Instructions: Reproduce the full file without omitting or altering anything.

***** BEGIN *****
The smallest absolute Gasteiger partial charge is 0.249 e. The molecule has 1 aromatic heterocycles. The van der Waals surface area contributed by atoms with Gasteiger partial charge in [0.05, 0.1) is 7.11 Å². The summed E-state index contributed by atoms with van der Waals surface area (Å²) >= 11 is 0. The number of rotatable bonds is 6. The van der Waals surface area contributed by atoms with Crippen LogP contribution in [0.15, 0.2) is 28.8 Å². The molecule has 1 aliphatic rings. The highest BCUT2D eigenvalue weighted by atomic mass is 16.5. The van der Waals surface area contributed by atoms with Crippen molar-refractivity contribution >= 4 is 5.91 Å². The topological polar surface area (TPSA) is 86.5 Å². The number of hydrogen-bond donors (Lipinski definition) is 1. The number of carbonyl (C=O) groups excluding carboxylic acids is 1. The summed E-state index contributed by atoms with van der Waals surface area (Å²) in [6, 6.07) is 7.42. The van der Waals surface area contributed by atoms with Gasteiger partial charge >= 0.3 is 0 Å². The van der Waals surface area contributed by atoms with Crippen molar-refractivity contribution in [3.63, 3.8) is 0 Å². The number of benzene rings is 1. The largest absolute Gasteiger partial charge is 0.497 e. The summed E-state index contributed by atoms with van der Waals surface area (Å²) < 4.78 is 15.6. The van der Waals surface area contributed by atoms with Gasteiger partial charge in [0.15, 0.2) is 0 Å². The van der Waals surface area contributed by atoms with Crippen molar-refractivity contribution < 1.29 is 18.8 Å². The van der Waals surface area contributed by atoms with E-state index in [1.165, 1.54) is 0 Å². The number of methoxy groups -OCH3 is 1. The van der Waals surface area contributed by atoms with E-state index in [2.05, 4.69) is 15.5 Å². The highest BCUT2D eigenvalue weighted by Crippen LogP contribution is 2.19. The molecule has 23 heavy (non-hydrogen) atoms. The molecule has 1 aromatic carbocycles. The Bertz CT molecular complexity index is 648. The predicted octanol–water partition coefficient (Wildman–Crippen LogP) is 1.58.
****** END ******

The smallest absolute Gasteiger partial charge is 0.249 e. The molecule has 1 aromatic heterocycles. The van der Waals surface area contributed by atoms with Gasteiger partial charge in [0.05, 0.1) is 7.11 Å². The summed E-state index contributed by atoms with van der Waals surface area (Å²) >= 11 is 0. The number of rotatable bonds is 6. The van der Waals surface area contributed by atoms with Crippen LogP contribution in [0.15, 0.2) is 28.8 Å². The molecule has 1 aliphatic rings. The highest BCUT2D eigenvalue weighted by atomic mass is 16.5. The van der Waals surface area contributed by atoms with Crippen molar-refractivity contribution >= 4 is 5.91 Å². The topological polar surface area (TPSA) is 86.5 Å². The number of hydrogen-bond donors (Lipinski definition) is 1. The number of carbonyl (C=O) groups excluding carboxylic acids is 1. The summed E-state index contributed by atoms with van der Waals surface area (Å²) in [6, 6.07) is 7.42. The van der Waals surface area contributed by atoms with Gasteiger partial charge >= 0.3 is 0 Å². The van der Waals surface area contributed by atoms with Crippen molar-refractivity contribution in [3.63, 3.8) is 0 Å². The number of benzene rings is 1. The largest absolute Gasteiger partial charge is 0.497 e. The summed E-state index contributed by atoms with van der Waals surface area (Å²) < 4.78 is 15.6. The van der Waals surface area contributed by atoms with Gasteiger partial charge in [0.15, 0.2) is 0 Å². The van der Waals surface area contributed by atoms with Crippen molar-refractivity contribution < 1.29 is 18.8 Å². The van der Waals surface area contributed by atoms with E-state index in [1.165, 1.54) is 0 Å². The number of methoxy groups -OCH3 is 1. The van der Waals surface area contributed by atoms with E-state index in [2.05, 4.69) is 15.5 Å². The highest BCUT2D eigenvalue weighted by Crippen LogP contribution is 2.19. The molecule has 23 heavy (non-hydrogen) atoms. The molecule has 1 aromatic carbocycles. The Bertz CT molecular complexity index is 648. The predicted octanol–water partition coefficient (Wildman–Crippen LogP) is 1.58.